Like it or not, your fitness studio is a target for cardiac arrest related litigation. In fact, 50% of lawsuits tracked by CardioReady involve fitness clubs. With just over a third of these lawsuits resolved in favor of the defendant and an average verdict / settlement of $1.2M, the price tag for neglecting this risk is a high one.
Is this fair? Probably not. It is a common perception that more cardiac arrest events occur in gyms than any other public facing venues. But, is this really true? Let’s look at the data…
Per CardioReady statistics, average annual site incident rates in the fitness sector run 10%-15% – that means for every 100 fitness clubs, there are 10-15 cardiac arrest incidents each year. Interestingly, in the retail and hospitality sectors, the comparable incident rate is 5%-10%. So, on the surface it appears that an incident is more likely to occur in a fitness location.
However, just looking at these site-level incident rates omits a major factor – there are a lot more shopping malls, restaurants and hotels nationwide than there are gyms. Adding this fact to the analysis drastically changes the equation, and NEMSIS (National EMS Information System) data shows that Sudden Cardiac Arrest is 3 times more likely at a “commercial” location than a recreation/sports venue.
A common refrain from our fitness clients is that they see a spike in cardiac arrests during the “New Year’s Resolution season” when gym visits increase (you know…when you can’t get on your favorite elliptical machine or get a bike in your morning spin class). However, this phenomenon is not exclusive to fitness clubs, as NEMSIS stats also reveal a similar peak in January regardless of sector.
So, given these statistics, why is the fitness industry a target for cardiac arrest litigation? I believe there are (among other factors), two main reasons:
Per Harris Interactive, 7 in 10 consumers expect to find an AED in their Fitness Club.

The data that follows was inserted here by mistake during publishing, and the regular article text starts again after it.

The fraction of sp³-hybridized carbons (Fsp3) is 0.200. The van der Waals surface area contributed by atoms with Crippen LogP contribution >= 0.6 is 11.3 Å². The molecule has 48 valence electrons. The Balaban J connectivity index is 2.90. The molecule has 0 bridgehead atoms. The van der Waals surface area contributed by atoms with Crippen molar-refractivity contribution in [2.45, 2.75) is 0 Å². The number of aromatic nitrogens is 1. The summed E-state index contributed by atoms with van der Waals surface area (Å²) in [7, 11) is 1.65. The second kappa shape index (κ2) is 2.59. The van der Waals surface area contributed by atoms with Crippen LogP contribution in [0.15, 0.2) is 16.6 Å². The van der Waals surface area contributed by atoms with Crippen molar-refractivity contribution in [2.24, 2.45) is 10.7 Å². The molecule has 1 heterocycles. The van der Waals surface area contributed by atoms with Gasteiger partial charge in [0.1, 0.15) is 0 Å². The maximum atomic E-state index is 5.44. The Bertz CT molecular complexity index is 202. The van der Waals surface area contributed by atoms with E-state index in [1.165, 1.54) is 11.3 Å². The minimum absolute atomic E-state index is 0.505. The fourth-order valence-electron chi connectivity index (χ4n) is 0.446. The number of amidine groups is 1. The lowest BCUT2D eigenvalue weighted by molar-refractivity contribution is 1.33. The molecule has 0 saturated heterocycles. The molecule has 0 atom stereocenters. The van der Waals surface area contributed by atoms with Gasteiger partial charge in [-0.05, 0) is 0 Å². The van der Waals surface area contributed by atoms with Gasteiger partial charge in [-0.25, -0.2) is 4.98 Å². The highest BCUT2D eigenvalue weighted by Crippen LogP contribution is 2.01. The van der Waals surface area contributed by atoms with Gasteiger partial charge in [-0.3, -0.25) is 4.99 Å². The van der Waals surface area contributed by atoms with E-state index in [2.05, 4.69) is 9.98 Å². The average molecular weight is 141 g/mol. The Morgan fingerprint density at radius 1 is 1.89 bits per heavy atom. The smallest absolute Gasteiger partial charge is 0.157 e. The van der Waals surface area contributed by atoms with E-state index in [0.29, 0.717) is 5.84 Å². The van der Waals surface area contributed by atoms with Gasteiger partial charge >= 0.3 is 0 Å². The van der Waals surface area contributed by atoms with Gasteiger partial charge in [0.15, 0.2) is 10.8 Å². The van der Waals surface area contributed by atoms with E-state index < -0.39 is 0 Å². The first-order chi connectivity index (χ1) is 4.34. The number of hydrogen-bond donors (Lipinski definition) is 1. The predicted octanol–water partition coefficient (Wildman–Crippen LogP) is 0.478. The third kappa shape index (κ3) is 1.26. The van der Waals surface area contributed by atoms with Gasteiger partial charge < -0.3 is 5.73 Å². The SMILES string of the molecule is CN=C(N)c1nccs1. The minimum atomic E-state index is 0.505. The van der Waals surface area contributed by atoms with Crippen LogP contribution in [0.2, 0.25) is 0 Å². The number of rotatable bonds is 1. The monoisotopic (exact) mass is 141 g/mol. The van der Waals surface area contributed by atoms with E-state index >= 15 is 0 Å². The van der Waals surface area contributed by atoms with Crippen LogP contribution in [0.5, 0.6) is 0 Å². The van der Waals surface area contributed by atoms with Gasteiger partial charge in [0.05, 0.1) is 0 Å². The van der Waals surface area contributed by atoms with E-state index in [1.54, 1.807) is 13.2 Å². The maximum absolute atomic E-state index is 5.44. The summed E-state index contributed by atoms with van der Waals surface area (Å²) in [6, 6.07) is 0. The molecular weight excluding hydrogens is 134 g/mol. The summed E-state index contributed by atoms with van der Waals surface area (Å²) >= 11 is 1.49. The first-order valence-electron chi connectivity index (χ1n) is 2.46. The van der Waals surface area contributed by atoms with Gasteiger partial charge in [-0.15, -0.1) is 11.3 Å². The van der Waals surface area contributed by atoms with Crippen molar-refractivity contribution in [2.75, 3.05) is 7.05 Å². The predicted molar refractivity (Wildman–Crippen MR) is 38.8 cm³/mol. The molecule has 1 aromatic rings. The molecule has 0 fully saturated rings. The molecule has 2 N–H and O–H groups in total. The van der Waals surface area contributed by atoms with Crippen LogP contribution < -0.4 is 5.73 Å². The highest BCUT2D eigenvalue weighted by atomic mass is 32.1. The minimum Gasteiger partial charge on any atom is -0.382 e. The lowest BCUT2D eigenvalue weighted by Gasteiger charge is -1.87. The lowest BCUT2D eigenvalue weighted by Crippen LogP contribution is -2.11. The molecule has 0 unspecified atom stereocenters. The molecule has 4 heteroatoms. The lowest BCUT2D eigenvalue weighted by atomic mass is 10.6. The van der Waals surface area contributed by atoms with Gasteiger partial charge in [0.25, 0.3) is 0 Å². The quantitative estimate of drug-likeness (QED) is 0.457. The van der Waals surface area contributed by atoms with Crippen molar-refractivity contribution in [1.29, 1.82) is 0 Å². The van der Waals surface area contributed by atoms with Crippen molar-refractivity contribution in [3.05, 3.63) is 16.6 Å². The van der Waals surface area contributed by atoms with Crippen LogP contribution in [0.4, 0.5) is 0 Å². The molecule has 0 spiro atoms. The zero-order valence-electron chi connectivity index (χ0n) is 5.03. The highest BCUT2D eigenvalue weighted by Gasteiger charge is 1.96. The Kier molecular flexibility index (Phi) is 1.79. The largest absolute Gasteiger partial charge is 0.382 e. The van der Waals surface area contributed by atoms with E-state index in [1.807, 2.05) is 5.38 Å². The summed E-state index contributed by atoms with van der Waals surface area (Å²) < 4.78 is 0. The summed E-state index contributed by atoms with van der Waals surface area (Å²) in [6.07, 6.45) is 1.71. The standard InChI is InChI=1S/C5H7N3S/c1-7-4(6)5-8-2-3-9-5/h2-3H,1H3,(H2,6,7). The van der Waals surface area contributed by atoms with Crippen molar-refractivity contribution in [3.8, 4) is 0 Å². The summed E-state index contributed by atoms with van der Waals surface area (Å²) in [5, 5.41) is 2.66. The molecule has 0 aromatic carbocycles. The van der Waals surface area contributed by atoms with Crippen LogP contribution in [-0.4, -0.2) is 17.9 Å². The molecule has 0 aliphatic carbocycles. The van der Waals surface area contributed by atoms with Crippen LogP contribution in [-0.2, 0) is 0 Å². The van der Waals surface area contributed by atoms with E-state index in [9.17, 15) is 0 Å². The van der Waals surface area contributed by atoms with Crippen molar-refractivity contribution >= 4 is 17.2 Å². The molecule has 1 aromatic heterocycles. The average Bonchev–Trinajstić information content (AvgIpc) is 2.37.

Only Airports have higher expectation levels
With a bullseye on your back, how can you protect your club? First, it helps to understand what drives these claims. We found the following to be the more prominent claimed causes of loss in the cases that we reviewed:
Obviously, the first point (and the need to properly maintain the AED) is self-evident, but simply having an AED is not enough if no one knows to bring it to the victim’s side. This then dovetails with the two succeeding points.
Proper response is largely a function of good communication and proper education. It is crucial to ensure that ALL of your employees understand the parameters of your AED program, that there is a plan in place that is easy for them to follow in an emergency, and that they receive regular reminders to reinforce the importance of both.
Equally, it is imperative that an appropriate number of people are trained in AED/CPR use. Historically, in high-turnover environments like fitness clubs, the finances and logistics associated with training have been particular bugaboos. This no longer needs to be the case.
With recent endorsements from expert bodies like the AHA, regulatory changes such as California’s September removal of the requirement for in-person manikin testing, as well as further clinical data supporting its efficacy, an online training format presents a better option than ever. In addition to facilitating the ability to train more people, an online approach also makes it practical to train people more often – an important tool in preventing an “inappropriate emergency response” as research proves a major drop in content retention after 3 to 6 months. Throw in the added benefit of being more in sync with how people (particularly younger ones) learn in this day and age, both the retention and attention problems of the historical approach can be overcome.
So, it’s 8 PM on a Sunday night, and your gym is relatively quiet. There a few folks on the treadmills; some in the free weight area and a Zumba class is finishing up. Then..Help! We need help!
Are you prepared? If you have not already done so, it’s time to put a little Kevlar under your bullseye. Preparation weighs ounces, but regret weighs tons.